New budget desktop PC suggestions (moon on a stick content!)

mefster

Standard Member
I've realised that it's time to replace my ageing Dell P4 desktop, which has become so slow for the last few months it's good for little more than streaming to my Sonos system.

I'm looking at replacing it with a new PC. With the advances in technology over the past 9 years I'm hoping spending up to £500 should still allow me to tick several of the boxes I'd like to.

I'm unsure if a custom built PC or ready built 'off the peg' option will give me best value for money in this price bracket. I've seen that I can get an Intel i3 processor in this price bracket- is that the best option or should I look at AMD?

I would like my computer to:

1. Run iTunes and stream to my Sonos
2. Edit photos with photoshop and video (non-HD at present but would like to future-proof)
3. If possible have an HDMI output (to connect to a seperate wall mounted LCD TV in the room as well as the monitor) or be able to connect to an AV Receiver. Would also be nice to use with a Popcorn Hour or similar in the future.
4. Can use my existing monitor (although any packages including a good monitor would be an upgrade)
5. Is possible be quiete and have as low power consumption as possible
6. Not bothered about gaming

is this achievable? If so, where should I concentrate my efforts? RAM? Processor? Graphics card? I know it sounds like I want the moon on a stick, but I'd just be interested to hear opinions on what might be possible!
 

Badger0-0

Distinguished Member
I was in the same situation.

I had a Dell Dimension 5000 and wanted to upgrade, so after mooching around, I ended up here;

Barebone Systems : Computer Supplies and PC Components from Novatech

I actually bought this model

Note it has an i3 and can go as high as the i7 :smashin:, which will fulfill your needs for a good while.

One piece of advice I was given, was to avoid the Intel 775 processors, as they're on the way out. Hence, the 1156 boards are a better bet.

I've never been keen on AMD, so can't really comment, except that I've seen it said that Intels generally outperform AMDs at any given clock speed.

The reason I went this route was because I wanted my next comp to be more upgradable (the P4 Dells are poor in this area) and salvage what I can from the old one.
This turned out to be just the hard drive, but at least it saved me a few bob.

1. Run iTunes and stream to my Sonos
2. Edit photos with photoshop and video (non-HD at present but would like to future-proof)
Should be no problem :smashin:
A DVD burner if required, can be added at sub-£20.

3. If possible have an HDMI output (to connect to a seperate wall mounted LCD TV in the room as well as the monitor) or be able to connect to an AV Receiver.
5. Is possible be quiete and have as low power consumption as possible
There is no HDMI on this particular setup, but I'd ordered an ATI HD4550 at £30 for the Dell (very low power, around 20W) and that does have an HDMI :smashin:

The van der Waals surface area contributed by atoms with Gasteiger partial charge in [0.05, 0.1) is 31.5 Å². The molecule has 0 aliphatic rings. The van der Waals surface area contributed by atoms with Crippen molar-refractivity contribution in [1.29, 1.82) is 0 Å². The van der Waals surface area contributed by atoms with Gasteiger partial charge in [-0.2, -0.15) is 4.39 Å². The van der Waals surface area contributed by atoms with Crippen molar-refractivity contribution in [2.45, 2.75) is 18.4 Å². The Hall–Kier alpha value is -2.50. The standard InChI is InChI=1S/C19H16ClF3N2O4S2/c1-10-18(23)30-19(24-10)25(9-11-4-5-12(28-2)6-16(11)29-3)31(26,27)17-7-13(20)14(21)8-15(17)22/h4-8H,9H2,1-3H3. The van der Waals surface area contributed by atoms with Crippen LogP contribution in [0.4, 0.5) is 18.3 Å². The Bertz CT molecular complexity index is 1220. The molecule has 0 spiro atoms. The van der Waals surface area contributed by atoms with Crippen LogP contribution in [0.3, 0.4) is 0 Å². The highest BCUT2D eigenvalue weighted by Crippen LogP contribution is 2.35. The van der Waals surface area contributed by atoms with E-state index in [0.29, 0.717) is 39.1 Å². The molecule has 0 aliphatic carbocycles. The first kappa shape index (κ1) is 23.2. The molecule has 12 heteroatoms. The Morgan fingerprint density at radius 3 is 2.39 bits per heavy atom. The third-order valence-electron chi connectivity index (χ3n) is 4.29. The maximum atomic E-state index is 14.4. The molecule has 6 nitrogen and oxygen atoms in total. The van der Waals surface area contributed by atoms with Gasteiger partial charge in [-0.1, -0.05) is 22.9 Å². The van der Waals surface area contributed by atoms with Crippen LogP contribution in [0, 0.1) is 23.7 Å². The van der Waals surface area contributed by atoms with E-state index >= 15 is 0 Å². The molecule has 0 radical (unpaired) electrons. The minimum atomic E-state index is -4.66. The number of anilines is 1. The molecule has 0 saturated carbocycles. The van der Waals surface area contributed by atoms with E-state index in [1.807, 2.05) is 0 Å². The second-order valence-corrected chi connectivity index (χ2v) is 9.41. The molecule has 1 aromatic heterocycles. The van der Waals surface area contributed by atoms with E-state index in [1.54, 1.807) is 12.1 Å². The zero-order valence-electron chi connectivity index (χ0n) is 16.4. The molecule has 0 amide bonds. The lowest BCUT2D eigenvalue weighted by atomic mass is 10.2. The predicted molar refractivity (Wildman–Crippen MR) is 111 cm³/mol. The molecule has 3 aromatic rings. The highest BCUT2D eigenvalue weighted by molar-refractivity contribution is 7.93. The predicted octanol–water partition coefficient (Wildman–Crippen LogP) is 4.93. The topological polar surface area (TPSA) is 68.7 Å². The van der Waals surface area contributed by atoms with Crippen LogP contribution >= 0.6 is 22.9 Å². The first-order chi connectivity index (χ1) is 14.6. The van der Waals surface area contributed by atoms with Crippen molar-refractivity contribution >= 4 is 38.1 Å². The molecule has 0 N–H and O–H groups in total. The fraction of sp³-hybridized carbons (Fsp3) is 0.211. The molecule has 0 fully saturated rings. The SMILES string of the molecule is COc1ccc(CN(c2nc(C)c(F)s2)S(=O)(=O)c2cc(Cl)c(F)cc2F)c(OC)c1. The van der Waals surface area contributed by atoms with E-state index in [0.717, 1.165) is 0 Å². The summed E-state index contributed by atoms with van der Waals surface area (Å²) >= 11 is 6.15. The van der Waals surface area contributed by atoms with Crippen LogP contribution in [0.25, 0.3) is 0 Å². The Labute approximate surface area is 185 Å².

Slight downside is the fan is noisier than I expected (but probably not as noisy as the Dell). That's sorted quite cheaply though.

4. Can use my existing monitor
Yep.

6. Not bothered about gaming
The HD 4550 (mentioned above) is right up your street then :smashin:
This level of computer doesn't profess to be high end gaming level and is more geared for everyday stuff.
Hence it should use less juice.

Of course, your budget allows you to go further up the range and an i5 is around £340 for example.
Bear in mind though, that in a couple of years i5/i7 chips will be dirt cheap and an easy upgrade on the one I bought (which is why I went this route).

At least you have an idea of what your money can get you and hopefully that's a pleasant surprise :thumbsup:
 

EndlessWaves

Distinguished Member
Very small £609 with a blu-ray here
Cheap, future proof, powerful. Pick any two.

Processing power vs. Power use is another trade off you have to decide on. Higher power use generally also means more heat, which is easiest to deal with quietly in a bigger case.

Generally for the same cost an AMD system will be more powerful but an Intel one more power efficient.

Most of your requirements are trivial (you current P4 can do them after all) but video editing isn't. I don't do any myself but from what I've gathered HD video editing is still rather slow on current high end PCs so I wouldn't expect too much future proofing there.

Pre-built systems are undoubtedly better value for money in the processing power department but do tend to lag behind a bit. If you're serious about future proofing and want SATA 6Gbps, USB 3, a spare PCI-E 16x slot or anything similar then you're probably better off looking at one of the many companies that let you specify what bits you want.

Intel will also be releasing a new processor design in January, although initial prices for the new range may make them initially poorer value than current, older technology, At least for a month or two.
 

mefster

Standard Member
Thanks for the advice guys. I understand the limitations of 'cheap' and 'future-proof'. I suppose what I was meaning was 'upgradeable'. I appreciate that my price bracket will not allow cutting edge technology, but I just want to ensure that as technology trickles down to cheaper components, I'll be able to upgrade specific components rather than have to scrap the system and start again.

My video editing is limited to 'cutting and pasting' video rather than adding any effects- I'm no Spielberg! I'll be using pretty simple editing software.

I'll check out the Novatech options and see how things are costing out. I see also the Palicomp Core i3 Blast gets a good review on PC Pro. I know they gave had patchy customer service feedback but Reading recent posts they seem to be trying to address this.
 

Badger0-0